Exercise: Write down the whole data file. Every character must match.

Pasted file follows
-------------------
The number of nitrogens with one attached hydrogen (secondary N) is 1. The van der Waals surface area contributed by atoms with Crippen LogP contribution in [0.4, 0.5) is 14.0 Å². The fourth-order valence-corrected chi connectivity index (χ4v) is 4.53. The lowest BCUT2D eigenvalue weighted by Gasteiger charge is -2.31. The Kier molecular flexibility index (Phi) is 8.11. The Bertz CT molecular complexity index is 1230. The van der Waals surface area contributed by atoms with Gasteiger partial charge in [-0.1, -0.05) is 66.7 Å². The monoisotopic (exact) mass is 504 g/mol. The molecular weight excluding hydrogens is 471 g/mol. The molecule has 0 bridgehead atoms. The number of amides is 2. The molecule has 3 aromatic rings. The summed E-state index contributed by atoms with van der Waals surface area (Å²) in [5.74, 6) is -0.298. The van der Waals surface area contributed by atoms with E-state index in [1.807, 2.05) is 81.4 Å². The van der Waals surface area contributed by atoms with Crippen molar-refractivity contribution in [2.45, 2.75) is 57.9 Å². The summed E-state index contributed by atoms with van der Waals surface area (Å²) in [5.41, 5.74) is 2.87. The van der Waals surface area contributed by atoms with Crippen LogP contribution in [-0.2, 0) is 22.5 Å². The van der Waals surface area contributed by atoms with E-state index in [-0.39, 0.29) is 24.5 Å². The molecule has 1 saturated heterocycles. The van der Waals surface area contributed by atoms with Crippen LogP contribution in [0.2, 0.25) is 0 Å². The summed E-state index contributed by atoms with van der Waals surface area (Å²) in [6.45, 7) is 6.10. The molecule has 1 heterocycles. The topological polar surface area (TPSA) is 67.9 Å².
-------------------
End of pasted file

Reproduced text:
The number of nitrogens with one attached hydrogen (secondary N) is 1. The van der Waals surface area contributed by atoms with Crippen LogP contribution in [0.4, 0.5) is 14.0 Å². The fourth-order valence-corrected chi connectivity index (χ4v) is 4.53. The lowest BCUT2D eigenvalue weighted by Gasteiger charge is -2.31. The Kier molecular flexibility index (Phi) is 8.11. The Bertz CT molecular complexity index is 1230. The van der Waals surface area contributed by atoms with Gasteiger partial charge in [-0.1, -0.05) is 66.7 Å². The monoisotopic (exact) mass is 504 g/mol. The molecular weight excluding hydrogens is 471 g/mol. The molecule has 0 bridgehead atoms. The number of amides is 2. The molecule has 3 aromatic rings. The summed E-state index contributed by atoms with van der Waals surface area (Å²) in [5.74, 6) is -0.298. The van der Waals surface area contributed by atoms with E-state index in [1.807, 2.05) is 81.4 Å². The van der Waals surface area contributed by atoms with Crippen molar-refractivity contribution in [2.45, 2.75) is 57.9 Å². The summed E-state index contributed by atoms with van der Waals surface area (Å²) in [5.41, 5.74) is 2.87. The van der Waals surface area contributed by atoms with Crippen LogP contribution in [-0.2, 0) is 22.5 Å². The van der Waals surface area contributed by atoms with E-state index in [-0.39, 0.29) is 24.5 Å². The molecule has 1 saturated heterocycles. The van der Waals surface area contributed by atoms with Crippen LogP contribution in [0.2, 0.25) is 0 Å². The summed E-state index contributed by atoms with van der Waals surface area (Å²) in [6.45, 7) is 6.10. The molecule has 1 heterocycles. The topological polar surface area (TPSA) is 67.9 Å².